'Unsettled' terminal care laws at issue in Alberta
A recent Alberta court battle over end-of-life care has left legal experts disagreeing about whether the law is settled in answering the thorny legal question of a doctor’s right to withdraw life-sustaining treatment from patients without the consent of their family or loved ones.
In Chalifoux v. Alberta Health Services  A.J. No. 1216, Justice Debra Yungwirth of the Court of Queen’s Bench authorized the removal of a mechanical ventilator from a severely disabled infant, despite the mother’s wish to continue treatment.
The court heard that the baby was born with a typically fatal genetic defect that, among other things, prevented her chest from accommodating her lungs. Medical experts, including an independent physician retained by the mother, testified that the baby had no hope of improvement or recovery and appeared to be in pain.
After receiving notification that the health care team intended to cease providing mechanical ventilation to the baby, the mother Roseanne Chalifoux sought an injunction against the hospital.
In written reasons released Nov. 3 following an oral decision in August, the judge sided with the hospital in deciding that efforts to prolong the infant’s life were not in her best interest and removing her from life support was the “kindest” option available. The judge denied the request for an injunction and used her authority under the province’s Family Law Act to authorize the hospital to remove the ventilator and implement a palliative treatment plan.
However, Justice Yungwirth also refused to accept the hospital’s position that it had the right to remove the ventilator without seeking court permission, which it based on the Manitoba Court of Appeal’s 1997 decision in Child & Family Services of Central Manitoba v. L(R).
“It appears that no court in Alberta has gone as far as endorsing the position taken by the Respondents in this regard,” wrote Justice Yungwirth.
Dalhousie law professor Jocelyn Downie sees the decision as the latest in a trend toward judgements acknowledging uncertainty in this area of law.
She noted that while the law clearly requires health care providers to seek court permission to provide treatment against the wishes of a patient’s substitute decision-maker, there is no clear decision on whether it must do the same in cases where physicians wish to withdraw or withhold treatment.
“We have cases going both directions across the country,” she said, adding that she disputes the position taken by many physicians that common law gives them the right to cease treatment.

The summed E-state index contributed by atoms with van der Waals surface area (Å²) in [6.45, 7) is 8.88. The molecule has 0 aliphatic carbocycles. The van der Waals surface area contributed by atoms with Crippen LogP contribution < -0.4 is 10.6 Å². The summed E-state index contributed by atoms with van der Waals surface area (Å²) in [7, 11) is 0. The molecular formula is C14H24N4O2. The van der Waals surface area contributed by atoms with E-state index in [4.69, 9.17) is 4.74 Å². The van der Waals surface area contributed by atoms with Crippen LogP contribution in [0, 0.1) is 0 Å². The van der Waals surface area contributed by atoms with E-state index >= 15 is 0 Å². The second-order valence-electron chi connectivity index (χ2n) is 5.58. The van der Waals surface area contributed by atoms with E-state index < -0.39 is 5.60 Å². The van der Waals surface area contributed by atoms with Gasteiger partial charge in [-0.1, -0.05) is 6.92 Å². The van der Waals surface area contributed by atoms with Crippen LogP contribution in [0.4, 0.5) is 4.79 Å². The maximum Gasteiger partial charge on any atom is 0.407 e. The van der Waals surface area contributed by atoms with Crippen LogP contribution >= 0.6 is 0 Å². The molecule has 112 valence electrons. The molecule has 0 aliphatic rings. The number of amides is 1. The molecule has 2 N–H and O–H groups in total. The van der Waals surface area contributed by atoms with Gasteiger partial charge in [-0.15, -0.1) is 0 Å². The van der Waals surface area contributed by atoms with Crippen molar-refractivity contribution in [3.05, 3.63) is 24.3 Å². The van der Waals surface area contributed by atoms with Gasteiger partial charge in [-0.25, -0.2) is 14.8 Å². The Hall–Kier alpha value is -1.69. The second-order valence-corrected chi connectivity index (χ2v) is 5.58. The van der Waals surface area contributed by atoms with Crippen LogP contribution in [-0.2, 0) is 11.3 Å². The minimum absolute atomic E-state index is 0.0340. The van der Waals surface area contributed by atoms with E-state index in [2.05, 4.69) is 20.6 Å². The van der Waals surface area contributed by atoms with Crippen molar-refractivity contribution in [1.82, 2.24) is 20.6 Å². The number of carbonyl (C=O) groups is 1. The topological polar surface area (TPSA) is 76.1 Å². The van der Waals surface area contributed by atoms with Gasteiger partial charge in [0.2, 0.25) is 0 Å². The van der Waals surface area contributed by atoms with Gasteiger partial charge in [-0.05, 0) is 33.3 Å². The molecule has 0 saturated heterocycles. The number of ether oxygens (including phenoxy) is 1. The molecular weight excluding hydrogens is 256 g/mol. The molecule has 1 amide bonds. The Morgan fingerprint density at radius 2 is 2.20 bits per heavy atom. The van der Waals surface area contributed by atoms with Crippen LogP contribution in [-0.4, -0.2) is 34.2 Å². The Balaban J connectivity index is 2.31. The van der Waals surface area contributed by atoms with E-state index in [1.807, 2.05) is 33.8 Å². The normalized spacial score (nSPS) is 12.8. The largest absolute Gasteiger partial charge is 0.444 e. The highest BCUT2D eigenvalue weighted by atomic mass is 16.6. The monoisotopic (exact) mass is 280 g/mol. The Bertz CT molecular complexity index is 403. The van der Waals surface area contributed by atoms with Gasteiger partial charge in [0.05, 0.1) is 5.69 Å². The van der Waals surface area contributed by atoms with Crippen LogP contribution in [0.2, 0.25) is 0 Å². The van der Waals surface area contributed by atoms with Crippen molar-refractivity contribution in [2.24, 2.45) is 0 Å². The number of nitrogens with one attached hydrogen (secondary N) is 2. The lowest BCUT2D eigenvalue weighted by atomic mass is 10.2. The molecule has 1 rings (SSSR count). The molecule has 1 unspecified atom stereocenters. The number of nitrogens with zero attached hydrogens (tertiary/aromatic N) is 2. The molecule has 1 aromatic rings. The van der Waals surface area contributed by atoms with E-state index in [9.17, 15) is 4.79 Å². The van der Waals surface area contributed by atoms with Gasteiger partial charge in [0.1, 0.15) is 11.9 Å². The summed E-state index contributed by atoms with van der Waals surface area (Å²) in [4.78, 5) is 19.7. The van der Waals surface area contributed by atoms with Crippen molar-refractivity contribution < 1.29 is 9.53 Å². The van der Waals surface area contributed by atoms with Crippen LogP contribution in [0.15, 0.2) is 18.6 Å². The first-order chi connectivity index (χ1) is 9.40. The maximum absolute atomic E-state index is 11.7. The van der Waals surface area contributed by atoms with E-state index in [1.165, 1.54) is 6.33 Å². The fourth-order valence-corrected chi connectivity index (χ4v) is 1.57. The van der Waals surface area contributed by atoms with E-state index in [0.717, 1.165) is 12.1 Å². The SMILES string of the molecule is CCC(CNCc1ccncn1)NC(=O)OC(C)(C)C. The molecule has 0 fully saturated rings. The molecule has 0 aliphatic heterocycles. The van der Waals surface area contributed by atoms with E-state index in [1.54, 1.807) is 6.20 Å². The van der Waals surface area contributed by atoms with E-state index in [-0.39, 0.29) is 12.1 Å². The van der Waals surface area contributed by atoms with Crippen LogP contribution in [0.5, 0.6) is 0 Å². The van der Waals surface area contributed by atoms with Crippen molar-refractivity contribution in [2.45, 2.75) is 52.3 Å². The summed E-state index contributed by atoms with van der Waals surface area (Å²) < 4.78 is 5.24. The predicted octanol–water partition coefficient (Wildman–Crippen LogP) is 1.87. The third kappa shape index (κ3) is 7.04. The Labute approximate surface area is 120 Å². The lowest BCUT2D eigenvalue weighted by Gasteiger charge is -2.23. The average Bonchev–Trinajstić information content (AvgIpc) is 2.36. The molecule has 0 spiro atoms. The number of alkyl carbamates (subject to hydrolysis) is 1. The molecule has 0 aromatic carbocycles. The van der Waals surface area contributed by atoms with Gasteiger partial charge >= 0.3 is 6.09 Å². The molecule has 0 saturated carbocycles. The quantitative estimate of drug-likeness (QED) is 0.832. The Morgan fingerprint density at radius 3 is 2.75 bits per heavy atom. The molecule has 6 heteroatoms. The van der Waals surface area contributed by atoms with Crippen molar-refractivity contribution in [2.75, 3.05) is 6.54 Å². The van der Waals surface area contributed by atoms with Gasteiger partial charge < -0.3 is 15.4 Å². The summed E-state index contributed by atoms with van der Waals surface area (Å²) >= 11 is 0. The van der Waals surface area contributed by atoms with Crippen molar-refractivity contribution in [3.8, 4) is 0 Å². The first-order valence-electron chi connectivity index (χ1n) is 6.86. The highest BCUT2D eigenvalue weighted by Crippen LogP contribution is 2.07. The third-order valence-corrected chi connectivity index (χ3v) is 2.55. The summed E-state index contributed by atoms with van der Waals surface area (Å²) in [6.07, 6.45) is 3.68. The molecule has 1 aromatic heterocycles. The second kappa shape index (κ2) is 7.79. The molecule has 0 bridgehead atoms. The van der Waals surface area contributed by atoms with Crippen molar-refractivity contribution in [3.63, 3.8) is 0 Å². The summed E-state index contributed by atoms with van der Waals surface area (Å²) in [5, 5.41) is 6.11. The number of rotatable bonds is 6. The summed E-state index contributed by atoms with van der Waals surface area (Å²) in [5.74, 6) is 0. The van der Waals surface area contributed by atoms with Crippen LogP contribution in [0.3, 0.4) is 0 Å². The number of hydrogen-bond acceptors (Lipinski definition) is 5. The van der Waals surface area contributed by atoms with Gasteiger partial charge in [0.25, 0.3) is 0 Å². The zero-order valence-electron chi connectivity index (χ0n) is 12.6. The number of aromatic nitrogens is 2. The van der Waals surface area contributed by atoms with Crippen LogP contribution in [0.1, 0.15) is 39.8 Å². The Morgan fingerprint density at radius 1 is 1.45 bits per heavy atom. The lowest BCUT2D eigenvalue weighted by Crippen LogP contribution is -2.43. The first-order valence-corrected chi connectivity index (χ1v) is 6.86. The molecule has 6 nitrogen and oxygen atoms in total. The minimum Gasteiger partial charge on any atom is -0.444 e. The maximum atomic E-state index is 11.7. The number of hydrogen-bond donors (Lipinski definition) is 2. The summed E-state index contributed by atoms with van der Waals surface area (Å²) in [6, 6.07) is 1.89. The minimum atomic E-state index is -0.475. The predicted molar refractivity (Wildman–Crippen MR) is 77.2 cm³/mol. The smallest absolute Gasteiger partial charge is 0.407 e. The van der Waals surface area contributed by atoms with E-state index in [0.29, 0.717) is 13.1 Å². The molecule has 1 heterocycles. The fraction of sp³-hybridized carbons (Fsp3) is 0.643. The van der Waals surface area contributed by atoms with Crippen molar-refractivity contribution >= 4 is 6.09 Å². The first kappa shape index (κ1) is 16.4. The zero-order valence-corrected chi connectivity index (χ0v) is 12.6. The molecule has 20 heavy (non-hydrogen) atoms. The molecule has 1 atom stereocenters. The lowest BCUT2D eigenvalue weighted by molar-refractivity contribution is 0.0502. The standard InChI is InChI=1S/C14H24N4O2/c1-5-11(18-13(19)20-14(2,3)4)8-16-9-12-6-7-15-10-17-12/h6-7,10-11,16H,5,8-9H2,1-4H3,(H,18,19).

“My position is that (doctors) recognize they don’t have unilateral authority with respect to treating against the patient’s substitute decision-maker’s wishes, so too, the logic applies that they don’t have the authority to withhold treatment.”
The exception is in Ontario, where a decision by the Supreme Court of Canada in Cuthbertson v. Rasouli  S.C.J. No. 53 found that health care providers had to either obtain the permission of the substitute decision-maker or get permission from the province’s Consent and Capacity Board to remove life support from a severely brain-damaged man.
As that case didn’t address common law issues, it offers little guidance to provinces without similar boards, said Downie.
But Alberta lawyer Michael Waite, who teaches health law at the University of Calgary and chairs the Canadian Bar Association’s health law section, believes the law, at least in Alberta, is settled around the issue of the rights of health care providers.
He said a “line of Alberta cases” has effectively determined that health care teams have the right to proceed without consent in “the very exceptional cases where care is being requested that is futile, not in the patient’s best interests and not clinically indicated,” despite the fact the Manitoba decision has not been explicitly endorsed.
“Just because a court in Alberta has not made the express statement that doctors have the unilateral right to withdraw treatment without consent doesn’t mean that it isn’t the law,” he said.
Adding that “consent is a shield, not a sword,” Waite said that when patients aren’t being offered treatment — even if it is end-of-life care —there’s no decision to be made requiring consent.
Waiting for higher court decisions to resolve this issue is problematic, Downie warned. Along with being expensive and daunting for families, cases frequently end up being moot because patients don’t survive long enough to get a decision.
Describing it as “a terrible way to make law,” she hopes cases like Chalifoux will pressure legislators to address end-of-life issues through legislation and the creation of bodies like Ontario’s Consent and Capacity board.
Waite questions how effective such boards would be, arguing they can be just as slow as the court system and their decisions remain subject to appeal. He suggests policies and procedures that help build consensus around treatment are most useful. “My view is that the focus should be on preventing these disputes.”
While Edmonton health care lawyer Jonathan Rossall agrees that specialized expert panels might be more effective than the court system for adjudicating disputes, he argues that the issue of resource allocation must be considered.
“I think it’s the elephant in the room in these kinds of cases but in Alberta, as in all other provinces, we have limited resources to apply to health care,” he said. “I just wonder when someone is going to have the courage to stand up in court and make that argument.”